Gather round, children, for a tale about the first week of the pandemic. Sports were canceled, people hoarded toilet paper, and Netflix released docu-series about weirdos in Florida that were breeding, trading, and imprisoning endangered big cats.
It’s been approximately three decades (15 months) since Tiger King escaped the cages of Netflix’s algorithm and took over the “discourse.” Since then, there was a gold rush for the adaptation rights, with several different ones being announced (a la the Steve Jobs movie rights of the mid-2010s). On the one hand, the showrunners of American Vandal have an adaptation starring Nicolas Cage as Exotic in the works. On the other, NBC set the stage for their own version starring John Cameron Mitchell as Exotic and Kate McKinnon as his rival, the hippy with the mysteriously missing husband Carole Baskin (though one imagines a world where McKinnon is playing Exotic, and there is no war and no one goes hungry). Interestingly enough, it seems like the latter is actually, definitely, probably coming out before the memory of Joe Exotic fades entirely.
Well, for those of you who still have a tickle of recollection of Joe Exotic, Carole Baskin, and (ready to feel old?) Doc Antle, you’ll be able to jog your memory on Peacock, which will stream the Kate McKinnon-John Cameron Mitchell version, reports Deadline. Apparently, the scripted Joe Exotic series was originally set to air on NBC and USA, as well as other NBC platforms, but that was before NBC Chairman of Entertainment Content Susan Rovener got a look at the “scripts and heard more about the producers’ vision of the show” and, presumably, said, “Nah, this one’s just for streaming.”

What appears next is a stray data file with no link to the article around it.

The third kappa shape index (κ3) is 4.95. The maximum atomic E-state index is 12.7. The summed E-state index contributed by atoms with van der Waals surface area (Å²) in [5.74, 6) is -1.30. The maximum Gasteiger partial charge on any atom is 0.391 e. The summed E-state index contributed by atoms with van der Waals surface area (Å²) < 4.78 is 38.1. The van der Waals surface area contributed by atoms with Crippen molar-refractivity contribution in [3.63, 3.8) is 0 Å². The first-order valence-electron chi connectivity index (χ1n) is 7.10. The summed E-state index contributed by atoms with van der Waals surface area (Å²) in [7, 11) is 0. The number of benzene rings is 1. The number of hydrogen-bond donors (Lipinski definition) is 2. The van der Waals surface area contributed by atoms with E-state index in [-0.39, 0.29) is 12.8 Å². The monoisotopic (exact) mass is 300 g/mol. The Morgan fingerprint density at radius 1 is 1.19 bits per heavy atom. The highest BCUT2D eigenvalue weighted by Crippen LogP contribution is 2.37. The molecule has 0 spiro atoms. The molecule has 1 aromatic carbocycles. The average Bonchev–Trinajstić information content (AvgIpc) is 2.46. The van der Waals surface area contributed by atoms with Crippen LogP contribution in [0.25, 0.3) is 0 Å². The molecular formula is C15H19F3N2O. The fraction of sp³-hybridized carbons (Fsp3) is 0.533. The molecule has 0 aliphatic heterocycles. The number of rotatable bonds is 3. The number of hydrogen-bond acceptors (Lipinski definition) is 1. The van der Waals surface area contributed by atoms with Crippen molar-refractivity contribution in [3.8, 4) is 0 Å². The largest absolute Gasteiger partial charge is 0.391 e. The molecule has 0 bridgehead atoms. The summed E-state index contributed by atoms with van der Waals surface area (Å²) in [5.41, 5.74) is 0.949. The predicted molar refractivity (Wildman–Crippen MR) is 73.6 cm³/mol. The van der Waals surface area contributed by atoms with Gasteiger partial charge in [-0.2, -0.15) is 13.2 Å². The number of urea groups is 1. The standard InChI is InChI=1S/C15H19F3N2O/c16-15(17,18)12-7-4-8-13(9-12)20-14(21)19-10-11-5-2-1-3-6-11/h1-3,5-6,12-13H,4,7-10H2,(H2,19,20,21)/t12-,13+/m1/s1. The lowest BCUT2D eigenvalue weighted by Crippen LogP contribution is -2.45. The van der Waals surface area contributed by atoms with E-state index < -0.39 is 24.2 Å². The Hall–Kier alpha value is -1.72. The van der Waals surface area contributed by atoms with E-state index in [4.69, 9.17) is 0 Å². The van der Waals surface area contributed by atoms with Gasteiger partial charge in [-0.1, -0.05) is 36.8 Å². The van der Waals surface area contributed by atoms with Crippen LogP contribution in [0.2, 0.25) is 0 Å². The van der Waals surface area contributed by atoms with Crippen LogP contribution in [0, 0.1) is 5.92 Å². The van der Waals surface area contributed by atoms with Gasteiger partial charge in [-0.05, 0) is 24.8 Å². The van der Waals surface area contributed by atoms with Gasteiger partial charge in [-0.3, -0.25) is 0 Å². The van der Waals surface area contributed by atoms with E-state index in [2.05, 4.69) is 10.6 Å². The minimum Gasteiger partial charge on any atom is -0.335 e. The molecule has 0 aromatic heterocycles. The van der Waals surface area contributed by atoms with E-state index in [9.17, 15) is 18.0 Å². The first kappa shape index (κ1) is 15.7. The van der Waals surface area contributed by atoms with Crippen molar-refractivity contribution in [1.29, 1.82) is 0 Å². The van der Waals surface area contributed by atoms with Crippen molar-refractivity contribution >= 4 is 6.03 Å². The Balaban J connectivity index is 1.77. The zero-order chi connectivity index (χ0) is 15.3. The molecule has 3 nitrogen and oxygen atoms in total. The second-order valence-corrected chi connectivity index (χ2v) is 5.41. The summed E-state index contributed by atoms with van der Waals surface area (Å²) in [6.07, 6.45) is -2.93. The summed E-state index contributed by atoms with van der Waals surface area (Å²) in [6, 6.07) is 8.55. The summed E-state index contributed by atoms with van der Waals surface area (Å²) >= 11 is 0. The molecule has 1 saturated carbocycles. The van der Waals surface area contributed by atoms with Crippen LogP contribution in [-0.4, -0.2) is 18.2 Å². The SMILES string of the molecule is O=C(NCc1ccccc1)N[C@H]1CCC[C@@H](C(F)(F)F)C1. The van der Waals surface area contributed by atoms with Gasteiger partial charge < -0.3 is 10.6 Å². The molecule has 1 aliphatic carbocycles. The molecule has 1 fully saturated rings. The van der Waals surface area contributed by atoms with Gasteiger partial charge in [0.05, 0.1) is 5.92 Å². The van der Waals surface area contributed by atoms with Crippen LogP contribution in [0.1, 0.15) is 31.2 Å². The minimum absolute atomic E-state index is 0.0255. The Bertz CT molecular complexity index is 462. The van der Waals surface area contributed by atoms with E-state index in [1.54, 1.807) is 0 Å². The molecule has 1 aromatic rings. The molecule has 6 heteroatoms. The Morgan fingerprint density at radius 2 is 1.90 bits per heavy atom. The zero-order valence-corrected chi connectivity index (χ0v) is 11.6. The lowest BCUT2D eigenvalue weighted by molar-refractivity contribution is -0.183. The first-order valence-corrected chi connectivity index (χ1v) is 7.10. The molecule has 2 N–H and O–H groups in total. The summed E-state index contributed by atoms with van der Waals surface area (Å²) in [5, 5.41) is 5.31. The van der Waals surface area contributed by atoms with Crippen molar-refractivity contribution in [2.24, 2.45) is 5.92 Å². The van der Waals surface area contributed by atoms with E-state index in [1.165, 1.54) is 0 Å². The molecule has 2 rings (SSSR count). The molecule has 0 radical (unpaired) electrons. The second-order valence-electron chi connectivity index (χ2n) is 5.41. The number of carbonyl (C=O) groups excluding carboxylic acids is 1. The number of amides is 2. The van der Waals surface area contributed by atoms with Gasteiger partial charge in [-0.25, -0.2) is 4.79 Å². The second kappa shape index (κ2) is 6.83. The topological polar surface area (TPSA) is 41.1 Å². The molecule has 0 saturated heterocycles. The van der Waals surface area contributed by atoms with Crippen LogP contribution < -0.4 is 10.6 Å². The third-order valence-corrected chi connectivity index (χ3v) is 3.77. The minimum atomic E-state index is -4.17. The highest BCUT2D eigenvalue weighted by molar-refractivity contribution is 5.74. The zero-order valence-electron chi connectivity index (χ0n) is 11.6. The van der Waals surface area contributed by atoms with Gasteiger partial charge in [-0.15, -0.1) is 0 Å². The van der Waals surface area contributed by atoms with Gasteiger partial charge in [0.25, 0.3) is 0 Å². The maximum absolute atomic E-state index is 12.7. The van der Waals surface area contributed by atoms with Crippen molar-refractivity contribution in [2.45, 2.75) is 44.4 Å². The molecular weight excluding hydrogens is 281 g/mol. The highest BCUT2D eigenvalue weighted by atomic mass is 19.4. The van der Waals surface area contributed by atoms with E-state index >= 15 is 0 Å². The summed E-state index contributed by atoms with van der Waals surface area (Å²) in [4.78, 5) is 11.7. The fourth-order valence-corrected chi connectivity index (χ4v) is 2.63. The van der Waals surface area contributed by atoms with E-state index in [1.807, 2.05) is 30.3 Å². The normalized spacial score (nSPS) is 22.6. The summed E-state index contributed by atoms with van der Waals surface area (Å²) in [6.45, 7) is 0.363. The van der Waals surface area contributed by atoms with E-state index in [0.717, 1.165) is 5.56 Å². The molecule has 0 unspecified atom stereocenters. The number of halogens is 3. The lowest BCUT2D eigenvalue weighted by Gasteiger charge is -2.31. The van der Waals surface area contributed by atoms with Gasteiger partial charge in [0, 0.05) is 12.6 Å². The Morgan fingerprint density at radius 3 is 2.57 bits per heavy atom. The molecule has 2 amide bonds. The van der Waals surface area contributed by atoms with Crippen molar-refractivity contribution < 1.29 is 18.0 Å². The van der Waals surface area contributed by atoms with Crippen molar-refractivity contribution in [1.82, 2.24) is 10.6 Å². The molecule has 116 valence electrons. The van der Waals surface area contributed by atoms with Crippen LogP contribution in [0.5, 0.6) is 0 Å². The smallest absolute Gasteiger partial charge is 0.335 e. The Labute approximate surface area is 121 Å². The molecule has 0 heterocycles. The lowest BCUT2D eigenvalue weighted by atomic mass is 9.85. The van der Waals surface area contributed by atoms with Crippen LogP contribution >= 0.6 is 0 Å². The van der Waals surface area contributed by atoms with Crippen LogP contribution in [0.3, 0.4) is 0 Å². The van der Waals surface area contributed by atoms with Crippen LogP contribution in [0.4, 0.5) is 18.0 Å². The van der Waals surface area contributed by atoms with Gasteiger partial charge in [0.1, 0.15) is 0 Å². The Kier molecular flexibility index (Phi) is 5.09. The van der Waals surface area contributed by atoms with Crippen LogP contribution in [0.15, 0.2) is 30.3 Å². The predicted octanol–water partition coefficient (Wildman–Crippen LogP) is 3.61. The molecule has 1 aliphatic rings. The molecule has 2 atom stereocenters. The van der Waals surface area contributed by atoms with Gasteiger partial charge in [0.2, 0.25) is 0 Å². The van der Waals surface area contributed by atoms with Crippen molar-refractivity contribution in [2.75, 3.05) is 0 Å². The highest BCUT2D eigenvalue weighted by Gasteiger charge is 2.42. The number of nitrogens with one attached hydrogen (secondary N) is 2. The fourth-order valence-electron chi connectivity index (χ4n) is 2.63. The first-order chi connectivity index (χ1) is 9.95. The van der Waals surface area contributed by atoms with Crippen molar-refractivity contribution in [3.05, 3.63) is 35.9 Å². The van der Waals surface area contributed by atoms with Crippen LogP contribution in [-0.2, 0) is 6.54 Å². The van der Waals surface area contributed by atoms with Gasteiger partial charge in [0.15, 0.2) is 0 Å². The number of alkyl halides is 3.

The series will be based on the second season of the Wondery podcast Over My Dead Body, which was also the basis for Tiger King. And, according to Rover, the new show is “a bold and provocative drama” that is “perfectly suited for Peacock, where we can push the envelope and truly bring the story to life in a way that we would be unable to do on broadcast television,” so we can assume they’ll say “fuck” on it. Nevertheless, the story does seem perfectly suited for Peacock, well, assuming anyone remembers it.